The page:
Trauma-Informed Training: Impact of Multi-Disciplinary Workshop to Educate Family Medicine Residents on Adverse Childhood Experiences

06-01-2021 13:52

Submission Abstract

Introduction: Trauma-informed care (TIC) is an organizational structure and treatment framework that involves understanding, recognizing, and responding to the effects of trauma-1. Adverse Childhood Experiences (ACEs) are traumas occurring prior to age eighteen-2. ACEs affect health and social outcomes-2. A 2017 survey revealed 27% of programs included TIC in residency training-1. Most devoted < 5 hours annually-1. Barriers to training included time and lack of faculty champion-1.
Methods: Residents and faculty attended an 8-hour workshop led by a psychologist at a local university. Workshop included multidisciplinary speakers and participants. Sessions were scheduled for 8 dates over an 8-month period. Training included interactive lectures and immersive training. Participants completed pre & post ARTIC scales and a voluntary training evaluation-4. Institutional IRB granted project an exemption.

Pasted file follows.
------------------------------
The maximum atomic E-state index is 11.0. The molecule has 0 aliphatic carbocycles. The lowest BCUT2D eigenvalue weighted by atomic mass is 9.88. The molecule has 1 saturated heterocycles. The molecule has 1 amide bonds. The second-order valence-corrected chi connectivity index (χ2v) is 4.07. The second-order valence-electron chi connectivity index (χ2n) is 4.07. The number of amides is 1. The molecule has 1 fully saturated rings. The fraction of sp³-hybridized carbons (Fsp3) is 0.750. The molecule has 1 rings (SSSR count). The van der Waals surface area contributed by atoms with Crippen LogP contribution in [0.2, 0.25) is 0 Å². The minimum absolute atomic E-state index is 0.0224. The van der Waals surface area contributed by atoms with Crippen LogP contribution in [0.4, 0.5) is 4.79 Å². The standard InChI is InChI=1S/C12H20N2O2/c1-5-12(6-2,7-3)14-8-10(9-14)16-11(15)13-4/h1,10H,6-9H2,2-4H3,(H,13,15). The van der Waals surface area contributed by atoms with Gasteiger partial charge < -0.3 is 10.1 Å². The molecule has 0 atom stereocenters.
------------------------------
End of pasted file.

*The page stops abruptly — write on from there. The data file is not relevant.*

Results: 149 participants. 37 residents. 76% female. 75% Caucasian. 15% African-American. 36% physicians. 25% nurses. 9% social workers. 8% chaplains. Pre and post-training score changes were statistically significant (all p values < 0.001) for overall ARTIC scale and subscales. Results and training evaluation comments will be shared.
Discussion: Spacing training sessions created time for education in residents’ schedules. Delegating the champion to a community expert allowed a more robust experience. Resilience and self-care is an important part of the training experience.

Author(s):Donna McGee, MD; Patricia Bouknight, MD; Samantha Drew, DO; Alisha Davis, DO
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